The fact that agribusiness interests are always in the market for new ways to increase production, even at the expense of animal welfare and human health, comes as no surprise. Now, following the once unthinkable development of cloned animals for use in agriculture, biotech companies are setting their sights on genetically engineered (GE) animals to further capitalize on industrial farming.
The Food and Drug Administration (FDA) recently announced that it will potentially approve a GE salmon, called AquAdvantage, as the first animal of its kind intended for human consumption. AquAdvantage salmon were created using the growth hormone of a different type of fish, along with genes from yet another fish, so that they would grow twice as fast as normal salmon while kept in intensive confinement and allow farmers to maximize production.
Aquaculture - or essentially, fish factory farming - is the fastest growing agriculture industry in the world, with an estimated 10 billion fish killed for food in the U.S. each year. Routine practices, including intensive confinement, cruel slaughter methods, and poor water quality cause immense suffering for fish. Fish are sentient beings capable of feeling pain, fear and distress, just like other animals, and for these GE salmon, life may be particularly hard. Due to their unnatural makeup, AquAdvantage fish experience higher rates of deformity, abnormality and mortality, all of which can only be worsened by farming conditions.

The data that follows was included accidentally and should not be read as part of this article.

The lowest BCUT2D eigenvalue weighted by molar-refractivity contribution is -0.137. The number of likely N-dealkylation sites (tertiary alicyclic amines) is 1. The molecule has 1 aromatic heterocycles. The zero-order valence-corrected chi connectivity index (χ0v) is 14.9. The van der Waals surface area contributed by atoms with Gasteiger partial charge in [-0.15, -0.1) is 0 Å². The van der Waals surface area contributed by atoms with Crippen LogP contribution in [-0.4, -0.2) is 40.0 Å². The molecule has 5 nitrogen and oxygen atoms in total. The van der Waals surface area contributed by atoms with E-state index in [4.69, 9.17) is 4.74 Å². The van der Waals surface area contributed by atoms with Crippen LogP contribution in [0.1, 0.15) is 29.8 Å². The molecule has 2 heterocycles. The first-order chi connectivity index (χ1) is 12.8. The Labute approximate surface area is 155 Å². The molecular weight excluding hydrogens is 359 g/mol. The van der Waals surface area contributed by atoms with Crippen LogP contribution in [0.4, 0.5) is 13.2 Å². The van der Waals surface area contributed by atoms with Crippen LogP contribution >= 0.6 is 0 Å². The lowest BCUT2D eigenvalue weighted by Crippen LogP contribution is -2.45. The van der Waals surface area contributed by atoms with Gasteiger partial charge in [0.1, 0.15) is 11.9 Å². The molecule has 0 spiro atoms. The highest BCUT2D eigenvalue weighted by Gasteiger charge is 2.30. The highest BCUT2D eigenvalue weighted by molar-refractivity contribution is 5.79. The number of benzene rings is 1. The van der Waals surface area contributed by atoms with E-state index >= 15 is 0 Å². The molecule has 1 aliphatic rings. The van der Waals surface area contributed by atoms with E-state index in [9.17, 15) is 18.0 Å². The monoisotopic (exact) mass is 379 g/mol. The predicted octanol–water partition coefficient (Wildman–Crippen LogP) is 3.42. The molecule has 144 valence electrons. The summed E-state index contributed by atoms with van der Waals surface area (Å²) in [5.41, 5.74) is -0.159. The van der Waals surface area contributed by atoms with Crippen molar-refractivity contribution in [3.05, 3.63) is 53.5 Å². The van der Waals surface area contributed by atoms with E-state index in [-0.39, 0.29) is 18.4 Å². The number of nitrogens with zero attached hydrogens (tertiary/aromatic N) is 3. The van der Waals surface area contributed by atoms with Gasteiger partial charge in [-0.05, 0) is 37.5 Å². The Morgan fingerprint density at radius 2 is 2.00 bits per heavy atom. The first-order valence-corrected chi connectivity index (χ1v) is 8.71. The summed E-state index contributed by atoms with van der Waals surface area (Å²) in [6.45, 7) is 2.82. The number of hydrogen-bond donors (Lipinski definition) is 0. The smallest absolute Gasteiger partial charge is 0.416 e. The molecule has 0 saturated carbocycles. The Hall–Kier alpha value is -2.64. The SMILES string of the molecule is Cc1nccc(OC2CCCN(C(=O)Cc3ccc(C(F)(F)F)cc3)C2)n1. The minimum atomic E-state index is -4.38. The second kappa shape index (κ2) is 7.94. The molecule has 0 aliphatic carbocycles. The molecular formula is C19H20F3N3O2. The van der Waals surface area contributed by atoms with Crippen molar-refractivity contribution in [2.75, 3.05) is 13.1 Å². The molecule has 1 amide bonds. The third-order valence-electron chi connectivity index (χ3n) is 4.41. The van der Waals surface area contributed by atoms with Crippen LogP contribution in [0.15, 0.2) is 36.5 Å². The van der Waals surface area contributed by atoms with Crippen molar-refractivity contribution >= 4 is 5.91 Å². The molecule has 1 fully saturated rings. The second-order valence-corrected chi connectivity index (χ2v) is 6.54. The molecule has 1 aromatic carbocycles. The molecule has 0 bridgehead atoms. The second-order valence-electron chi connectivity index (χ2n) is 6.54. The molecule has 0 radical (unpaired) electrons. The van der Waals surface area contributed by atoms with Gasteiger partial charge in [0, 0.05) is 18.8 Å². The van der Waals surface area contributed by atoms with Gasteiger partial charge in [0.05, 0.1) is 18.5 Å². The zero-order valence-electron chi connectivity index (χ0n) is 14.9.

While, as a physician, I recognize the health concerns associated with eating any animal product, I find the idea of using GE animals for human food especially troubling. Because this would be the first time GE animals are marketed as food in the U.S., little is known about the health risks associated with consumption of genetically altered animals. Even more alarming, the FDA may allow GE salmon to be sold without any identifying labels. Scientists also suggest that approval of GE salmon would increase the already existing risks of drug resistance associated with animal agriculture. Since they are probably more susceptible to disease, GE fish farming could result in even more antibiotic overuse.
Approval of AquAdvantage salmon could open the floodgates on the race to genetically engineer other farm animals. In fact, a GE pig with altered digestive characteristics is already close in the FDA’s queue for approval as human food. Also in the running is a type of mad cow disease resistant cow.
If we don’t stop the approval of AquAdvantage salmon, a frightening precedent will be set, making it difficult to prevent other GE farm animals from being developed and raised on factory farms. That’s why Farm Sanctuary, American Anti-Vivisection Society, and other organizations are taking action now by submitting comments to the FDA to let them know that GE animals have no place in the human food supply and that resources would be better used to end factory farming, rather than to promote it.